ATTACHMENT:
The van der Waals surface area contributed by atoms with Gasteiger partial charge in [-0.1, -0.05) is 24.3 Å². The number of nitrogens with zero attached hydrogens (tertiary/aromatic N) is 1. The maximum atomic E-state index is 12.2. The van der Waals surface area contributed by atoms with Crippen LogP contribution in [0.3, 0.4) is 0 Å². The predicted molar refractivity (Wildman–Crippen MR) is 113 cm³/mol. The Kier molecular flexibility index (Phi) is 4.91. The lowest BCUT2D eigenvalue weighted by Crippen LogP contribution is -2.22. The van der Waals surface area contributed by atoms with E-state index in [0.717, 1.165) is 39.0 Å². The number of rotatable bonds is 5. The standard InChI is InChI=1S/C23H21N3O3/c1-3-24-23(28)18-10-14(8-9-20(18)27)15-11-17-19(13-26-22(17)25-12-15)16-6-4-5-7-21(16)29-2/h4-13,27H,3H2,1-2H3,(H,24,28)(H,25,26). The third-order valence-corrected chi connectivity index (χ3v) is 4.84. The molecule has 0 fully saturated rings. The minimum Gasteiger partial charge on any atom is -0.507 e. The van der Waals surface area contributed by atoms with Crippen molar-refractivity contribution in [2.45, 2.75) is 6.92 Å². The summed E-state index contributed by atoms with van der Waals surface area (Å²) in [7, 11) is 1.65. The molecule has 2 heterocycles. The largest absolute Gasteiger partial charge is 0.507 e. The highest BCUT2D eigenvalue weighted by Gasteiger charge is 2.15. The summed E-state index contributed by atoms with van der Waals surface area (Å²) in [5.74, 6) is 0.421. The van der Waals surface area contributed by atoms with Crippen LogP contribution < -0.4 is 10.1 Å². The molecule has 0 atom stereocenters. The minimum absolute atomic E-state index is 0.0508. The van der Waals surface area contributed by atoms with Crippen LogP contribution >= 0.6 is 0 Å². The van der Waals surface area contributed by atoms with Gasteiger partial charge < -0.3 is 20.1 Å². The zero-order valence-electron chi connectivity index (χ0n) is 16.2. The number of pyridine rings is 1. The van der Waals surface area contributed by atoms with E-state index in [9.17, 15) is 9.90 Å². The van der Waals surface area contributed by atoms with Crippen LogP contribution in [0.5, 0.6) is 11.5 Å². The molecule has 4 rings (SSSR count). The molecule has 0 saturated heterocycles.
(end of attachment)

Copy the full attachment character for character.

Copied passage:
The van der Waals surface area contributed by atoms with Gasteiger partial charge in [-0.1, -0.05) is 24.3 Å². The number of nitrogens with zero attached hydrogens (tertiary/aromatic N) is 1. The maximum atomic E-state index is 12.2. The van der Waals surface area contributed by atoms with Crippen LogP contribution in [0.3, 0.4) is 0 Å². The predicted molar refractivity (Wildman–Crippen MR) is 113 cm³/mol. The Kier molecular flexibility index (Phi) is 4.91. The lowest BCUT2D eigenvalue weighted by Crippen LogP contribution is -2.22. The van der Waals surface area contributed by atoms with E-state index in [0.717, 1.165) is 39.0 Å². The number of rotatable bonds is 5. The standard InChI is InChI=1S/C23H21N3O3/c1-3-24-23(28)18-10-14(8-9-20(18)27)15-11-17-19(13-26-22(17)25-12-15)16-6-4-5-7-21(16)29-2/h4-13,27H,3H2,1-2H3,(H,24,28)(H,25,26). The third-order valence-corrected chi connectivity index (χ3v) is 4.84. The molecule has 0 fully saturated rings. The minimum Gasteiger partial charge on any atom is -0.507 e. The van der Waals surface area contributed by atoms with Crippen molar-refractivity contribution in [2.45, 2.75) is 6.92 Å². The summed E-state index contributed by atoms with van der Waals surface area (Å²) in [7, 11) is 1.65. The molecule has 2 heterocycles. The largest absolute Gasteiger partial charge is 0.507 e. The highest BCUT2D eigenvalue weighted by Gasteiger charge is 2.15. The summed E-state index contributed by atoms with van der Waals surface area (Å²) in [5.74, 6) is 0.421. The van der Waals surface area contributed by atoms with Crippen LogP contribution < -0.4 is 10.1 Å². The molecule has 0 atom stereocenters. The minimum absolute atomic E-state index is 0.0508. The van der Waals surface area contributed by atoms with Crippen LogP contribution >= 0.6 is 0 Å². The van der Waals surface area contributed by atoms with Gasteiger partial charge < -0.3 is 20.1 Å². The zero-order valence-electron chi connectivity index (χ0n) is 16.2. The number of pyridine rings is 1. The van der Waals surface area contributed by atoms with E-state index in [9.17, 15) is 9.90 Å². The van der Waals surface area contributed by atoms with Crippen LogP contribution in [0.5, 0.6) is 11.5 Å². The molecule has 4 rings (SSSR count). The molecule has 0 saturated heterocycles.